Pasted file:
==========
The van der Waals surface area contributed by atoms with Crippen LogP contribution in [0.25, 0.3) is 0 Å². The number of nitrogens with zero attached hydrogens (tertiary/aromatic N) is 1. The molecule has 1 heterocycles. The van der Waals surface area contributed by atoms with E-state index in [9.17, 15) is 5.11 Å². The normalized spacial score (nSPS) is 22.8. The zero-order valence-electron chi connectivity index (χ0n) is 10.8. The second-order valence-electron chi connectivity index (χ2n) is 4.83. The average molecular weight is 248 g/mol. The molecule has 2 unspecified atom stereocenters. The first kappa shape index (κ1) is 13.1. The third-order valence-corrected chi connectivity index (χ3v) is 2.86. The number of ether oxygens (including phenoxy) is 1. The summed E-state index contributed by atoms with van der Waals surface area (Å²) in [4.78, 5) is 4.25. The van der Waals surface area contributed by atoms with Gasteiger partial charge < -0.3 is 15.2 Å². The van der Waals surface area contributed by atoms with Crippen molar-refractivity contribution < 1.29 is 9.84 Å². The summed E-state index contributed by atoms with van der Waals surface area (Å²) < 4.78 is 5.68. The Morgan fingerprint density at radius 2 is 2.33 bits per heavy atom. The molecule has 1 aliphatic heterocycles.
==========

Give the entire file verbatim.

The van der Waals surface area contributed by atoms with Crippen LogP contribution in [0.25, 0.3) is 0 Å². The number of nitrogens with zero attached hydrogens (tertiary/aromatic N) is 1. The molecule has 1 heterocycles. The van der Waals surface area contributed by atoms with E-state index in [9.17, 15) is 5.11 Å². The normalized spacial score (nSPS) is 22.8. The zero-order valence-electron chi connectivity index (χ0n) is 10.8. The second-order valence-electron chi connectivity index (χ2n) is 4.83. The average molecular weight is 248 g/mol. The molecule has 2 unspecified atom stereocenters. The first kappa shape index (κ1) is 13.1. The third-order valence-corrected chi connectivity index (χ3v) is 2.86. The number of ether oxygens (including phenoxy) is 1. The summed E-state index contributed by atoms with van der Waals surface area (Å²) in [4.78, 5) is 4.25. The van der Waals surface area contributed by atoms with Gasteiger partial charge < -0.3 is 15.2 Å². The van der Waals surface area contributed by atoms with Crippen molar-refractivity contribution < 1.29 is 9.84 Å². The summed E-state index contributed by atoms with van der Waals surface area (Å²) < 4.78 is 5.68. The Morgan fingerprint density at radius 2 is 2.33 bits per heavy atom. The molecule has 1 aliphatic heterocycles.